Around the turn of the twentieth century, music history paused, before embarking on the new adventure of modernism. After the eloquent bravados and sonorous bitter-sweet elegies of late romanticism that kissed goodbye to the nineteenth century, a handful of mainly French composers (and painters and English and French writers) explored ways to resist both the past and the freewheeling future hard upon them. They composed (and painted and wrote) works that worked with the old style but sought to do more in the way of expressing 'private experience,' to get at specific human experience of the world rather than conventional ideas about and representations of it. They did this by making style itself more active, even to the point of partially displacing subject matter. As we know, there was no stopping this move once it began; but in its 'impressionist' moment, it produced some fascinating and moving music, fine art, and literature. We can thank it for, among others, Monet, Manet, Gauguin; Joseph Conrad, Henry James, Virginia Woolf, Marcel Proust; and Debussy and Ravel.
In this album, featuring violinist Alina Ibragimova and pianist Cédric Tiberchien, the fine young musicians who recently gave us one this generation's most evocative and moving performances of Beethoven's sonatas (http://www.positive-feedback.com/Issue53/amateur.htm), we get all of Ravel's music for violin and piano, introduced by Belgian composer, Guillaume Lekeu, whose Violin Sonata (1892-3), shows us the new style in its most conservative form.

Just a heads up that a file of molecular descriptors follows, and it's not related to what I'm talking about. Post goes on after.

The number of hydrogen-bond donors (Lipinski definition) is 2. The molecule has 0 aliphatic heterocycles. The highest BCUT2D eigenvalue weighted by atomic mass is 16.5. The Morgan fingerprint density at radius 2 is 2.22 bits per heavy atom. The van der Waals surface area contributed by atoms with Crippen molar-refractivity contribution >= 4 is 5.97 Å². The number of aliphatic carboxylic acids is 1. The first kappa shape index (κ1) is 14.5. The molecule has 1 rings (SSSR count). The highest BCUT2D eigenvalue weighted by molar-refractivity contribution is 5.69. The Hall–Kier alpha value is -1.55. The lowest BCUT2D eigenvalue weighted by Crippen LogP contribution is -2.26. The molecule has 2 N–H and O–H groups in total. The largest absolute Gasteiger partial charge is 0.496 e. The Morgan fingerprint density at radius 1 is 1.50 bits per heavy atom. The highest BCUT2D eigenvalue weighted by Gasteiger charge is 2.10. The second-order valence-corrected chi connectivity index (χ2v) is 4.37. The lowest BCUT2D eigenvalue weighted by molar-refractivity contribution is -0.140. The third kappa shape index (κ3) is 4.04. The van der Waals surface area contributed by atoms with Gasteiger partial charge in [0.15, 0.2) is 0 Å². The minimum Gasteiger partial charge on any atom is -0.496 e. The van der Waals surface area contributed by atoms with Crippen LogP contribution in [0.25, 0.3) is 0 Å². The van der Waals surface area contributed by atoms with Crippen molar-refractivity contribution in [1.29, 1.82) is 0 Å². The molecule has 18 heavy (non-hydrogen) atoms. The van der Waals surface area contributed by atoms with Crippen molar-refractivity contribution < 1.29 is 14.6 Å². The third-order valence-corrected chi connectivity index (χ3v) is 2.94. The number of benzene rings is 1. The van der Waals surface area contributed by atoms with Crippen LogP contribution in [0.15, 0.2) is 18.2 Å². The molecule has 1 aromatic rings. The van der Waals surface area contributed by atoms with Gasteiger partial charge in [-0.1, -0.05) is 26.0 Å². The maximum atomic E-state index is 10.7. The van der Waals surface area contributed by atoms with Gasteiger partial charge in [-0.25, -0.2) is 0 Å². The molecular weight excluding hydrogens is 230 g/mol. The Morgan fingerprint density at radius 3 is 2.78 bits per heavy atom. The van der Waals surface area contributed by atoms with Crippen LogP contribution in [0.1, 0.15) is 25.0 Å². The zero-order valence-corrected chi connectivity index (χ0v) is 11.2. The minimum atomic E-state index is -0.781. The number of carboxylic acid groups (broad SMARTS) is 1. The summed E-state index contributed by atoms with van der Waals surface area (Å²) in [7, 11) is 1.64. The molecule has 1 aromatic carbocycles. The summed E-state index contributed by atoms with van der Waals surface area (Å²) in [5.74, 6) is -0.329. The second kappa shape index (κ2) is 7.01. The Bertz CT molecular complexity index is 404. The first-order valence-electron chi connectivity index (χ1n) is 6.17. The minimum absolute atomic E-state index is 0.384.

Ravel's early, one-movement Sonata No. 1 (1897) begins in the same, almost pastoral, vein as the Lekeu, then drifts into a chromatic meditative mood, calling up more complex emotions. We can hear precursors of blues and jazz in this music. There is a sense of sophistication and urbanity, but it plays off genuinely poignant expressions of feeling. Stylistic color plays a huge role here. It produces a quality we learned two generations later to call "cool." It is the opposite of straightforward and it gains emotional power as a result by its indirection. As Ibragimova and Tiberchien play this music, they enable it to foretell music's future. That said, the music and their musicianship also suggest that it need not have been a transition to anything else: this is a marvelously satisfying aesthetic and sense of the world to live in. After all, impressionist paintings remain the most popular in the world, even now!
Ravel's Sonata No. 2 (1923-7) uses style even more boldly to 'color' the musical content, enabling it to become suggestive rather directly discursive: to point us toward others levels and kinds of experience. Modernist music will fly past mere suggestiveness, let the world go and dive boldly and directly down the rabbit hole into the inner world of human experience, eventually giving us a world of almost pure style where everything becomes very nearly a pure abstraction from the familiar world around us. Here, in Ravel, we still have our worldly bearings.